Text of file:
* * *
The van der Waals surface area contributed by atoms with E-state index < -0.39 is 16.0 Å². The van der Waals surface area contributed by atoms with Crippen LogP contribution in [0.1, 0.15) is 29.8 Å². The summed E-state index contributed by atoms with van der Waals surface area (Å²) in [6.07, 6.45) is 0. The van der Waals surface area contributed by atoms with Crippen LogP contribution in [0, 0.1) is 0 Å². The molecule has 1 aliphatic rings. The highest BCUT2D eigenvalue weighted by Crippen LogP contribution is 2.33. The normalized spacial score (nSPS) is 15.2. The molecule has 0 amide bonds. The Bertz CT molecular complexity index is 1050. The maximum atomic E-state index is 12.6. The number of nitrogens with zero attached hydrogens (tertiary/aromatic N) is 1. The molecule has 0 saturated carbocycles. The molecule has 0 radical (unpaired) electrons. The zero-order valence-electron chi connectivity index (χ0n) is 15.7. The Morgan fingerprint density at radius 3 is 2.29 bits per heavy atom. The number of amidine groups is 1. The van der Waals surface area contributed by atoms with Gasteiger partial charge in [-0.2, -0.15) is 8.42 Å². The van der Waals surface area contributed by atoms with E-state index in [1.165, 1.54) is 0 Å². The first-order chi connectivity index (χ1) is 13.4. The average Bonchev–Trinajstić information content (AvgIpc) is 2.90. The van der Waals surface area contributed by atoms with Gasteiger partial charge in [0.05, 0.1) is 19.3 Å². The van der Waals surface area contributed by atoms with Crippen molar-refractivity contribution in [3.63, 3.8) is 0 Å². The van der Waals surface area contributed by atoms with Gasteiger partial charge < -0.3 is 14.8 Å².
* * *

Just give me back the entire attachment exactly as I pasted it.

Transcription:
The van der Waals surface area contributed by atoms with E-state index < -0.39 is 16.0 Å². The van der Waals surface area contributed by atoms with Crippen LogP contribution in [0.1, 0.15) is 29.8 Å². The summed E-state index contributed by atoms with van der Waals surface area (Å²) in [6.07, 6.45) is 0. The van der Waals surface area contributed by atoms with Crippen LogP contribution in [0, 0.1) is 0 Å². The molecule has 1 aliphatic rings. The highest BCUT2D eigenvalue weighted by Crippen LogP contribution is 2.33. The normalized spacial score (nSPS) is 15.2. The molecule has 0 amide bonds. The Bertz CT molecular complexity index is 1050. The maximum atomic E-state index is 12.6. The number of nitrogens with zero attached hydrogens (tertiary/aromatic N) is 1. The molecule has 0 saturated carbocycles. The molecule has 0 radical (unpaired) electrons. The zero-order valence-electron chi connectivity index (χ0n) is 15.7. The Morgan fingerprint density at radius 3 is 2.29 bits per heavy atom. The number of amidine groups is 1. The van der Waals surface area contributed by atoms with Gasteiger partial charge in [-0.2, -0.15) is 8.42 Å². The van der Waals surface area contributed by atoms with E-state index in [1.165, 1.54) is 0 Å². The first-order chi connectivity index (χ1) is 13.4. The average Bonchev–Trinajstić information content (AvgIpc) is 2.90. The van der Waals surface area contributed by atoms with Gasteiger partial charge in [0.05, 0.1) is 19.3 Å². The van der Waals surface area contributed by atoms with Crippen molar-refractivity contribution in [3.63, 3.8) is 0 Å². The van der Waals surface area contributed by atoms with Gasteiger partial charge < -0.3 is 14.8 Å².